The veritable youth network has suffered punishing ratings, but executives say Nielsen data doesn’t tell the whole story. Neilson Barnard/Getty Images

Years ago, it was a curmudgeonly rite of passage to brag that you could actually remember when MTV played music videos. But when today’s teenagers grow up, will they remember that MTV existed at all? The 34-year-old network, once a peerless purveyor of youth culture, has been struggling to retain its TV audience as younger viewers migrate to computers and mobile devices, and new research shows just how difficult the transition has been.

In the first quarter of 2015, ratings for MTV’s target demographic plummeted 29 percent compared to the same period last year. That’s according to Nielsen C3 data (live broadcasts plus three days of DVR playbacks) analyzed by the research firm MoffettNathanson, which reported the numbers Monday as part of a media preview. The report shows that MTV has lost ratings in its targeted demo for eight out of the last nine consecutive quarters, and in six of those quarters it suffered double-digit declines.

TV insiders say MTV has been particularly vulnerable to a shift in media habits that has viewers -- especially younger ones -- consuming more video on computers and mobile devices as opposed to cable. MTV targets 12- to 34-year-olds, and much of its audience barely remembers what life was like before the mobile revolution.

“Their audience is more technologically sophisticated than other networks,” said Barry Lowenthal, president of the Media Kitchen, a media-buying agency in New York. “They’re younger and they’re using their devices instead of watching TV.”

A spokesman for MTV agreed that the network is in a transitional era, but he said that’s exactly why the MoffettNathanson report doesn’t tell the whole story. Rather, he said MTV has been more aggressive than its peers in capturing viewers that Nielsen data doesn’t reflect, whether those viewers are consuming content online, through MTV’s mobile app or further back in the DVR playback window. “Our young audiences are leading all these trends and changing consumption, and a lot of that consumption outpaces measurement,” he said.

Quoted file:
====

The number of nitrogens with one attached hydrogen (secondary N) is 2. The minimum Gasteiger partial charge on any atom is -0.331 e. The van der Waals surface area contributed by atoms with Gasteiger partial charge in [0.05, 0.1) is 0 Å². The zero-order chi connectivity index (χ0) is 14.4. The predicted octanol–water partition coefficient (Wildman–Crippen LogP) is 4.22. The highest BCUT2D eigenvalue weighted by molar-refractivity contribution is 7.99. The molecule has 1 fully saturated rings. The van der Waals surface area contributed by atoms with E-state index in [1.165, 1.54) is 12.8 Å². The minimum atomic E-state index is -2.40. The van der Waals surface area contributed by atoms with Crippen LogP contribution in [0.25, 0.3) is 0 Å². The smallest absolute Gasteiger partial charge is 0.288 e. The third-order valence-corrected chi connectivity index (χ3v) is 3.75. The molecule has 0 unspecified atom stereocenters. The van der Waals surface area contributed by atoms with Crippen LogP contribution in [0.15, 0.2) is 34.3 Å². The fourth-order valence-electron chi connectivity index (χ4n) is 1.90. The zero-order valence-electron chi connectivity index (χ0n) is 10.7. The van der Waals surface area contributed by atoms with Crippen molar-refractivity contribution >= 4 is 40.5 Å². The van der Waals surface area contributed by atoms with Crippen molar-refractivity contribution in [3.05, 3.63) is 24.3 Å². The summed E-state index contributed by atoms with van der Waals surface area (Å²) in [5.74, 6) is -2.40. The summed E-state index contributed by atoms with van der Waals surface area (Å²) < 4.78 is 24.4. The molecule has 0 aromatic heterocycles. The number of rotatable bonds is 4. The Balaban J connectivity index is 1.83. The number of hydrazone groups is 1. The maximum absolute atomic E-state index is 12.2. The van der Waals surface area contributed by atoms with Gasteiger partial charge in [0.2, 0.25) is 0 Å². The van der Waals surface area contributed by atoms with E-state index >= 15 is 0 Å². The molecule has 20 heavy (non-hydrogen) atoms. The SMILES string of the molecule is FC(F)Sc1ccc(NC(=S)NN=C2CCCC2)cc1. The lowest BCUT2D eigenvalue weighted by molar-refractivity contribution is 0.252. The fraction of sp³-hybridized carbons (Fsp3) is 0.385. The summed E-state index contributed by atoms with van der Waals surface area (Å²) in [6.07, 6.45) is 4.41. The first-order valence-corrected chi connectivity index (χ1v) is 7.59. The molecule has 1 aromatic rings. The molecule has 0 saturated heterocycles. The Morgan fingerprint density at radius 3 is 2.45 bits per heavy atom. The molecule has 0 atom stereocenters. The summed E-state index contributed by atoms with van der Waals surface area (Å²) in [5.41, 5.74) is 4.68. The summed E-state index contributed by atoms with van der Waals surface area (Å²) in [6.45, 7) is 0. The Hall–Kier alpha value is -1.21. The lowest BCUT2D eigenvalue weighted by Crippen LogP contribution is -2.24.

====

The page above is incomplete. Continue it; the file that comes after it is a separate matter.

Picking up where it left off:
The comment echoes the stance of Philippe Dauman, chief executive of MTV’s parent company, Viacom Inc., who has been one of Nielsen’s most vocal critics in an industry growing increasingly frustrated with audience-measurement methods they say are too heavily focused on live or near-live TV viewing. As Variety reported this week, Viacom is currently in talks with select advertisers about alternative measurements.

Certainly, MTV’s success in capturing digital audiences bears out on social media. It has a Facebook fan base of almost 48 million, compared to 10 million for Fox News and 13 million for ESPN -- two networks that have much larger TV audiences.

Been Dead Before

Although last year was a challenging one for cable television as a whole, there is no denying that MTV is in the midst of a particularly punishing rut. Last month, a round of layoffs was reported following managerial restructuring at Viacom. The network hasn’t had a zeitgeist-defining hit since “Catfish” in 2013, and some of its latest efforts -- shows like the scripted thriller “Eye Candy” and the reality show “Virgin Territory” -- have lacked momentum and significant buzz. Its signature event, the MTV Video Music Awards, saw an 18 percent decline in viewership last year, as Billboard reported.

For some it’s a symptom of how difficult it is to capture a generation for whom pop culture and technology are intimately intertwined. “MTV has been the voice of a generation -- one that was connected through music and celebrities,” Lowenthal said. “But today young people are connected through their devices, which is driving down ratings across cable and broadcast. Given MTV’s core demo, it’s probably hitting them hardest.”

At the same time, commentators and critics have been proclaiming MTV’s irrelevance for decades, and each time the channel has proved a remarkable ability to reinvent itself, whether it was through pioneering reality shows like “The Real World” in the 1990s or train-wreck offerings like “Jersey Shore” in the 2000s.

More recently, the network has been planning its next shift -- a foray into larger-budget scripted shows more suited to audiences that gravitate toward high-quality series. Its adaptation of Wes Craven’s meta-horror classic “Scream” debuts in June, and the 10-episode sci-fi series “The Shannara Chronicles” is currently in production in New Zealand. MTV calls the shows huge bets and new territory for a network that is no stranger to new territory.

“Anybody who’s ever bet against MTV has been wrong,” the spokesman added. “We’ve always been able to come back and do it.”

Christopher Zara is a senior writer who covers media and culture. News tips? Email me here. Follow me on Twitter @christopherzara.